The Greek philosopher, Marcus Aurelius, encouraged the understanding and importance of recognizing what is in your control and what is not. By acting on what we can control, and ignoring what we can’t, we direct our energy away from negative emotions. One of his specific meditations, “When you arise in the morning, think of what a precious privilege it is to be alive—to breathe, to think, to enjoy, to love.”
Dr. Martin Seligman, the original leader of the field of Positive Psychology, has done extensive research on the benefits and power of life lived with engagement, meaning, purpose and gratitude. His research has shown that people who score highest in gratitude are also highest in well-being.
Some people are naturally inclined to wake up in the morning and do what Aurelius encouraged by starting each day with a breath and meditation to embrace the beauty of the dawn. Others require a bit more specific instruction and practice. The good news is that Seligman’s work demonstrates that intentional actions, gratitude interventions, such as journals, letters, visits, create neurological connections and pathways that allow for more naturalized processes over time.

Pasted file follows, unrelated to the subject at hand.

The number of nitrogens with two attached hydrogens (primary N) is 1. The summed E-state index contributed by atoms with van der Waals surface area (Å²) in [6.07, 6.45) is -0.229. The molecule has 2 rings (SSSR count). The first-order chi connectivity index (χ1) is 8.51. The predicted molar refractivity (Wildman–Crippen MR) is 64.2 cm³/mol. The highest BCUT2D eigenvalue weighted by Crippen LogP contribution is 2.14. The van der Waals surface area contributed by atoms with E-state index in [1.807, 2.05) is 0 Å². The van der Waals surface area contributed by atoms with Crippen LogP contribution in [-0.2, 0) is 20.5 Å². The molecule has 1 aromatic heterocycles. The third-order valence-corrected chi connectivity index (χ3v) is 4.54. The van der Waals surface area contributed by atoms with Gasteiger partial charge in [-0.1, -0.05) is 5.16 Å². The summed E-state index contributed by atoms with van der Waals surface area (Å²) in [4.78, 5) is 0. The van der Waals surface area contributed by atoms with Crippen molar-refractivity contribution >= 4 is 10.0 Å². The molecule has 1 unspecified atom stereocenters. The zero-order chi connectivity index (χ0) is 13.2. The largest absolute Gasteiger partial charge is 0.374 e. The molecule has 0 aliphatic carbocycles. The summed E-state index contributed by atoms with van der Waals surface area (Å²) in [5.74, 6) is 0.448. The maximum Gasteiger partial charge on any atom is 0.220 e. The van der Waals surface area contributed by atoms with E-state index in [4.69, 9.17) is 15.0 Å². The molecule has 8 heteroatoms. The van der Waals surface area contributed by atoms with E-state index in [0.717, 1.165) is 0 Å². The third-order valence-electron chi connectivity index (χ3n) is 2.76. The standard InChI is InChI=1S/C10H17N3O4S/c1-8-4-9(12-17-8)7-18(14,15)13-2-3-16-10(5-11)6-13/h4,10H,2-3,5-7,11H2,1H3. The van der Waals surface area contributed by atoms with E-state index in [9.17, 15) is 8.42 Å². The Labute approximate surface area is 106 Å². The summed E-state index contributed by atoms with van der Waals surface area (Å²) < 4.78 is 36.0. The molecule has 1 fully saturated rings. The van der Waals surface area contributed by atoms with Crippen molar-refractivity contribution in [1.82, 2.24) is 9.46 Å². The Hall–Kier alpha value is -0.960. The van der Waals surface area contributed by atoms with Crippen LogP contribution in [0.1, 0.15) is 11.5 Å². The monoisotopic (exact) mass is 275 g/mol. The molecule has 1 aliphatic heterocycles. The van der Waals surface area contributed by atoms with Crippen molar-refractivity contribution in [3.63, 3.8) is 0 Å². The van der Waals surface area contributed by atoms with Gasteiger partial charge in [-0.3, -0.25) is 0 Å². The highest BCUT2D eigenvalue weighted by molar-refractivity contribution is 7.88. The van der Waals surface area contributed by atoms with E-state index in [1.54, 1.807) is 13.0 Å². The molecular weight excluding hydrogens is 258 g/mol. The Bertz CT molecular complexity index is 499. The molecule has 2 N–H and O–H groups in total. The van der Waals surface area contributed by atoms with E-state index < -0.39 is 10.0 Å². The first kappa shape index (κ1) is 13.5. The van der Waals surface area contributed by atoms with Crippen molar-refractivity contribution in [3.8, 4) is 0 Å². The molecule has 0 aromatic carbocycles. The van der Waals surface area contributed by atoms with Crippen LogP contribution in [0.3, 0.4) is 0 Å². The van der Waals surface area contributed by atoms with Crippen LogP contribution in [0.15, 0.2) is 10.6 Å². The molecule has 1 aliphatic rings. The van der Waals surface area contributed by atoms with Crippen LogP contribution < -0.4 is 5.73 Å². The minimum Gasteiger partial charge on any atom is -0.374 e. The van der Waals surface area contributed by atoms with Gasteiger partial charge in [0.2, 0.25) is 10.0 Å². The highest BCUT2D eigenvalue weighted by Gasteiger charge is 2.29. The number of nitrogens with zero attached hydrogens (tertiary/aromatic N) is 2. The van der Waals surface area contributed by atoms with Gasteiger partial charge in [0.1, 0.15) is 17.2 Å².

It is compelling to consider the power of living life with a positive focus fueled by gratitude. While we can’t eliminate all hardships or difficulties, we can mitigate their negative impact by shifting to a daily practice based on understanding what we can control, the benefit of starting each day with a breath, and a simple meditation moment. I refer to “Gratitude Mindset” as the corner stone and foundation for being in the “Here and Now” and living positively, engaged, connected and with meaning.
Let me suggest you do a 21 day trial. I can’t offer a money back guarantee but I can promise you will smile more.